The Brain Trauma Indicator test measures two biomarkers: proteins known as UCH-L1 and GFAP that are released upon injury to the brain and pass through the blood-brain barrier. Elevated levels of the proteins can be detected within 15 or 20 minutes of injury. The test can be taken within 12 hours of injury, and results can be obtained within three or four hours.
Patients are currently diagnosed with concussion based on a combination of symptoms as well as imaging. However, CT scans don't always detect concussion.
"Today's action supports the FDA's Initiative to Reduce Unnecessary Radiation Exposure from Medical Imaging -- an effort to ensure that each patient is getting the right imaging exam, at the right time, with the right radiation dose," FDA Commissioner Dr. Scott Gottlieb said in a statement Wednesday.
The test could also help reduce costs significantly. Where a CT scan can cost $800 to $1,500, Nordhoff predicts that the new test would cost closer to $150.
The test would be available to hospitals, Nordhoff said, and he hopes a handheld sideline device could be commercially available in the near future.
The FDA approved the test as part of its breakthrough devices program after evaluating a clinical study of 1,900 blood samples from people thought to have concussion or mild traumatic brain injury. The clinical trials did not include any children, though Banyan plans to include them in future studies.
When compared with a CT scan, the blood test was 97.5% as effective in detecting concussion and 99.6% effective in ruling out concussion.
"A blood test that accurately, reliably and consistently detects the presence of brain proteins that appear in the blood after a brain injury is a major advance," said Dr. David Dodick, a fellow of the American Academy of Neurology who specializes in sports medicine and neurology. He was not involved in the development of the test.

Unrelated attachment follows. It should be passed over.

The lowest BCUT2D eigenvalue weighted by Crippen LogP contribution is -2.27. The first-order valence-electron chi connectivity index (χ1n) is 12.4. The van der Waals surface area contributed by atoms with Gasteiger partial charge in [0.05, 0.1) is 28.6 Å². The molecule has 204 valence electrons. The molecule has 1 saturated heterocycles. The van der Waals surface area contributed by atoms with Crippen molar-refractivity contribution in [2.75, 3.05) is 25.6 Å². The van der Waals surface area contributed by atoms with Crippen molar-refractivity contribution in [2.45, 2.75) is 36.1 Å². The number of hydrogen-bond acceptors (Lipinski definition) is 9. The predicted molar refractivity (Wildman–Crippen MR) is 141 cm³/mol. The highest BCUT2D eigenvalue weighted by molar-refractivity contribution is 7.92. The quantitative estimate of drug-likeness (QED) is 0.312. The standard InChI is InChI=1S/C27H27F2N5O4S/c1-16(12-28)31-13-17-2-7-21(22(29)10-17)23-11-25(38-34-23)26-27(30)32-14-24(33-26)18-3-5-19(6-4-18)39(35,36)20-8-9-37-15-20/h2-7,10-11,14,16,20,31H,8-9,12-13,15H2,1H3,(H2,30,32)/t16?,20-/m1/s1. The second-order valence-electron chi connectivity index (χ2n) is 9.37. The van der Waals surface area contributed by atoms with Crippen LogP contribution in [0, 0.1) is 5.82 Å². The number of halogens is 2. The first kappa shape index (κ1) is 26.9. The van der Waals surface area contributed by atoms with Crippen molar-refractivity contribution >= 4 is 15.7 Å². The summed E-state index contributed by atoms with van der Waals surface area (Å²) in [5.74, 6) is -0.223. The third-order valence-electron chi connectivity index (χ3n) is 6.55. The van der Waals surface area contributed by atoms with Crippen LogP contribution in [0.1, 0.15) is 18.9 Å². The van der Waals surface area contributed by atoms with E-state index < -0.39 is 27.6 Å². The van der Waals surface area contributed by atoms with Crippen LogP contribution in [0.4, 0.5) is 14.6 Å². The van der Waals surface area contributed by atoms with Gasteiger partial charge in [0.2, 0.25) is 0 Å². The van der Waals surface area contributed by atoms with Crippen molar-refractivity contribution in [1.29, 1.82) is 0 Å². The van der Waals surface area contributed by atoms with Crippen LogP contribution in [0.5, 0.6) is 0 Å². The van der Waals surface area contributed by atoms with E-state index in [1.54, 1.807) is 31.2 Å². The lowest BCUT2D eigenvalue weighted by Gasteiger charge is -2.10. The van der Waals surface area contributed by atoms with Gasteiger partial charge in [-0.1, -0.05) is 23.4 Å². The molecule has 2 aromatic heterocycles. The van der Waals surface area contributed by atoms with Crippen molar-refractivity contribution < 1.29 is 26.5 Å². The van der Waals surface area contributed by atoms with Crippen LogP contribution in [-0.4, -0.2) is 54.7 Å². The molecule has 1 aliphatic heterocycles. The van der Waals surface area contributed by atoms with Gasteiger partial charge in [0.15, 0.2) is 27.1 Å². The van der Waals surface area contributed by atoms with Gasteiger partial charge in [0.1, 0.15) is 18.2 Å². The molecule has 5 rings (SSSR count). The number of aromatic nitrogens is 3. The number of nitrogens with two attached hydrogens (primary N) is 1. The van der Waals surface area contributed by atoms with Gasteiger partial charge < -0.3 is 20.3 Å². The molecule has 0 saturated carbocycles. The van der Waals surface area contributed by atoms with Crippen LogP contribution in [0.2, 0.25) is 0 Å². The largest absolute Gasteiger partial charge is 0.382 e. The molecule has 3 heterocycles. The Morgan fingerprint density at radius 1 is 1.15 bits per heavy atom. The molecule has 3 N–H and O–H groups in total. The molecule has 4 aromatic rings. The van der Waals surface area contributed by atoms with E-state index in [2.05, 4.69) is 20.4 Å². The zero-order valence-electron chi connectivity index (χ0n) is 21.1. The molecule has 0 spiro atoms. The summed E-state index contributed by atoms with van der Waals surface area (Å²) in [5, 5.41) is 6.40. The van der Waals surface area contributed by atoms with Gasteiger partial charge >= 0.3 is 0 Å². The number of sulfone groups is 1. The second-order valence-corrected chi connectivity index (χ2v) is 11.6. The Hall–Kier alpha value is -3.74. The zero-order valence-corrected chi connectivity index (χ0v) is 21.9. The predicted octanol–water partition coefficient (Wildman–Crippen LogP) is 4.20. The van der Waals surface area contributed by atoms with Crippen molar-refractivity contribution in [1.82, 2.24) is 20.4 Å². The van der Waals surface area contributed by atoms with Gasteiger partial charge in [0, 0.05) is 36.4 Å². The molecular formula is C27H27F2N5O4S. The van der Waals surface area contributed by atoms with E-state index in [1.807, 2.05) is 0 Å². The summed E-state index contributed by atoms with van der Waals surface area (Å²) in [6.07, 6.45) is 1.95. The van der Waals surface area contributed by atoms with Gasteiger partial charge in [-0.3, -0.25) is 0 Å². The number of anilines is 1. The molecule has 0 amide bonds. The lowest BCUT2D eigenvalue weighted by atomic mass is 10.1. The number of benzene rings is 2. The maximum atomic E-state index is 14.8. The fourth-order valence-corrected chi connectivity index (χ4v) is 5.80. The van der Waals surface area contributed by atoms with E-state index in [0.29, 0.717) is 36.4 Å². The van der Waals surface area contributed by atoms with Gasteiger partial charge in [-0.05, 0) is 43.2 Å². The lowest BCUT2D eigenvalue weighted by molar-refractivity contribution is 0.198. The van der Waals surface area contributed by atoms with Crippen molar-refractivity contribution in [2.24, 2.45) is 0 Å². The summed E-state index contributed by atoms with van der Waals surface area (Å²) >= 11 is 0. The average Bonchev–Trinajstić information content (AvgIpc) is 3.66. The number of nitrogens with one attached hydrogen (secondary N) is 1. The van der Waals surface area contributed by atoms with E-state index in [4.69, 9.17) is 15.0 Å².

Though Dodick was optimistic about the blood test, he said a lot of work still needs to be done in understanding and diagnosing brain injury. He pointed out that we need better measurements to understand when brains have fully healed from trauma, as well as a better understanding of how these biomarkers act which may actually affect prognosis.
It's also unknown how this test can determine subconcussive hits, "hits that don't cause symptoms but do cause a brain injury," he explained. "These occur much more often than actual concussions, especially in certain collision and contact sports,." Subconcussive or repeated hits to the head are believed to be the root of the neurodegenerative disease chronic traumatic encephalopathy, or CTE.
In fact, Banyan has partnered with another company, Quanterix, to help develop a test that could eventually detect the impact of repeated hits. Quanterix aims to combine the biomarkers with Banyan with digital technology that can look at the proteins at a super microscopic level and pinpoint low level concentrations of the proteins.
"The key now is to use this sensitivity to evolve in more brain health and to protect athletes and keep soldiers out of harms way," said Kevin Hrusovsky, president and CEO of Quanterix.
The FDA believes that using the new blood test, imaging can be avoided in at least a third of patients who are suspected of having a concussion.
According to the US Centers for Disease Control and Prevention, there were approximately 2.8 million incidents involving traumatic brain injury emergency department visits, hospitalizations and deaths in 2013.